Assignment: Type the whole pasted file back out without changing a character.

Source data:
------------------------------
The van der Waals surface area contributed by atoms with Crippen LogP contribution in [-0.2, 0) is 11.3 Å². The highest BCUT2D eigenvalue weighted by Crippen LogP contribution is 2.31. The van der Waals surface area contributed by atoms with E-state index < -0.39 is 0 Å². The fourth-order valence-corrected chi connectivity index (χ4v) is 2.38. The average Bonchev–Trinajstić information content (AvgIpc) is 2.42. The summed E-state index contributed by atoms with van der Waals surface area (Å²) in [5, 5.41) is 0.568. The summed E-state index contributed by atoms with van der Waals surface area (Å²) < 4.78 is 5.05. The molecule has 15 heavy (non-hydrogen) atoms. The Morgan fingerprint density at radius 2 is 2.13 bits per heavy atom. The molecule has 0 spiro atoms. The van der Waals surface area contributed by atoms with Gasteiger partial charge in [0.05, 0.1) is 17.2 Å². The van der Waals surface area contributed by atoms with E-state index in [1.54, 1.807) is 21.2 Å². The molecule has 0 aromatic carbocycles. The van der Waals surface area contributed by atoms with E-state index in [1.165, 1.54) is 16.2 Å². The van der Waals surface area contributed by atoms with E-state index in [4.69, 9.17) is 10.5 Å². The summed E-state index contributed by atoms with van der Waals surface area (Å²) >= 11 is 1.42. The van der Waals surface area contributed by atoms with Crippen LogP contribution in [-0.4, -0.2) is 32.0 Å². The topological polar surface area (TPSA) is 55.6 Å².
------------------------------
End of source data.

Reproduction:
The van der Waals surface area contributed by atoms with Crippen LogP contribution in [-0.2, 0) is 11.3 Å². The highest BCUT2D eigenvalue weighted by Crippen LogP contribution is 2.31. The van der Waals surface area contributed by atoms with E-state index < -0.39 is 0 Å². The fourth-order valence-corrected chi connectivity index (χ4v) is 2.38. The average Bonchev–Trinajstić information content (AvgIpc) is 2.42. The summed E-state index contributed by atoms with van der Waals surface area (Å²) in [5, 5.41) is 0.568. The summed E-state index contributed by atoms with van der Waals surface area (Å²) < 4.78 is 5.05. The molecule has 15 heavy (non-hydrogen) atoms. The Morgan fingerprint density at radius 2 is 2.13 bits per heavy atom. The molecule has 0 spiro atoms. The van der Waals surface area contributed by atoms with Gasteiger partial charge in [0.05, 0.1) is 17.2 Å². The van der Waals surface area contributed by atoms with E-state index in [1.54, 1.807) is 21.2 Å². The molecule has 0 aromatic carbocycles. The van der Waals surface area contributed by atoms with E-state index in [1.165, 1.54) is 16.2 Å². The van der Waals surface area contributed by atoms with E-state index in [4.69, 9.17) is 10.5 Å². The summed E-state index contributed by atoms with van der Waals surface area (Å²) >= 11 is 1.42. The van der Waals surface area contributed by atoms with Crippen LogP contribution in [-0.4, -0.2) is 32.0 Å². The topological polar surface area (TPSA) is 55.6 Å².